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Measuring the Erosion of Local Political News [Research Assistantship]

Professor: Danny Hayes
Department: Political Science

Title: Measuring the Erosion of Local Political News

Description: The local news environment in the United States has withered in recent years. As revenues have fallen, newspapers have devoted fewer resources to public affairs reporting or shut down altogether. According to a growing body of research, these trends have resulted in declines in civic engagement. Yet our understanding of changes to the local news environment – and their consequences – remains incomplete, largely because of the lack of longitudinal data. As a result, many questions remain unanswered: Has the erosion of local news been steady, or have there been a series of precipitous declines? Have the trends been similar throughout the country, or have some papers been able to weather the storm better than others? Do cuts in circulation result in less political coverage, or do other topics take the hit? In this project, we rely on two new data sets to document changes in the volume of local political news between 1980 and 2016. We start with an examination of four decades worth of circulation and newsroom staff data at the largest circulating newspaper in each state. We then turn to a content analysis of the local political coverage in these papers over time. Although the patterns across the papers are not entirely uniform, the results paint a picture of an increasingly impoverished local news environment. Given this evidence of the erosion of local news, observers’ concerns about political engagement in communities across the United States appear very much justified.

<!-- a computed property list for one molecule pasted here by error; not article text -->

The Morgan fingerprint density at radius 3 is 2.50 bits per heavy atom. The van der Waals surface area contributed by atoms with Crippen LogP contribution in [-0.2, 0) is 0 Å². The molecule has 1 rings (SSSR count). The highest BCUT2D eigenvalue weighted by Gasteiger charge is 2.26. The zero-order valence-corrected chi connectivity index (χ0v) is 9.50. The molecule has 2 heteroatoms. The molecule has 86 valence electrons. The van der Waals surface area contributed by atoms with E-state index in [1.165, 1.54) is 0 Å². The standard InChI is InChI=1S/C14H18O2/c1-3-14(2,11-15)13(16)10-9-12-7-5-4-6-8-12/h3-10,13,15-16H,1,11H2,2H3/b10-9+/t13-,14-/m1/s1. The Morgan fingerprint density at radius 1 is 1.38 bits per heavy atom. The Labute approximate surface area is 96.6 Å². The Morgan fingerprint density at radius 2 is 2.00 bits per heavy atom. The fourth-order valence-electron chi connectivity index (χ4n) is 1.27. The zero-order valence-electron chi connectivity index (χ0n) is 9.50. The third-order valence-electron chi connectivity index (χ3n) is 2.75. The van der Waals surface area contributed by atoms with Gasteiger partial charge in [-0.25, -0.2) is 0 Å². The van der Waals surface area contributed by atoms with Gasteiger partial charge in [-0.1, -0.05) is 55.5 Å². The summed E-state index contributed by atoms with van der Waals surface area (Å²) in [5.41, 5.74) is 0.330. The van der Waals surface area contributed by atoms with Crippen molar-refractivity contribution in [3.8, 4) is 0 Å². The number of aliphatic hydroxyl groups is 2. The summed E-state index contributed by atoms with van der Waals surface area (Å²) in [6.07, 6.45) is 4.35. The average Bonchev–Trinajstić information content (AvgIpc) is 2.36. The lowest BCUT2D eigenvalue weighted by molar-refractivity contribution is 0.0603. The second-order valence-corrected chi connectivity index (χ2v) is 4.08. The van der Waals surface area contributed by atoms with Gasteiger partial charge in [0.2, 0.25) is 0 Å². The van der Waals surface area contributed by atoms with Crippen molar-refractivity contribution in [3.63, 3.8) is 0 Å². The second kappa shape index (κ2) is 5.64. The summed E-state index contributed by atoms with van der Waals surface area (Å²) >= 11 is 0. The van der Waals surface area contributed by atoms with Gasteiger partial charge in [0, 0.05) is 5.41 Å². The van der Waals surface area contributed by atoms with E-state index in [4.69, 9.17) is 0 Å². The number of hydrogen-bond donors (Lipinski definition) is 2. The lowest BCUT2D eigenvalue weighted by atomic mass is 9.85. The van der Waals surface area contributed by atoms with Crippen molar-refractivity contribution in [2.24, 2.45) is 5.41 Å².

– Help collect data from the Library of Congress on the newsroom staff of local newspapers around the country
– Help conduct a content analysis of local and state political news coverage, using newspaper archives in LexisNexis and other databases
– Help analyze data from the content analysis to contribute to an ongoing book project

* Please note that I am flexible about the time commitment. Below, I have estimated that a student would spend 4-6 hours per week on the project. But if a student would like to work more and thus gain additional credit, I am happy to discuss that. Likewise, if a student would prefer to work less, for 1 credit, I am open to that as well.

Time commitment: 4-6 hours per week (average)

Credit hour option*: 2

Submit Cover Letter/Resume todwh@gwu.edu

*If credit is sought, all registration deadlines and requirements must be met.  Students selected to be research assistants should contact Mary Rothemich at rothemich@gwu.edu whether they intend to pursue credit or not.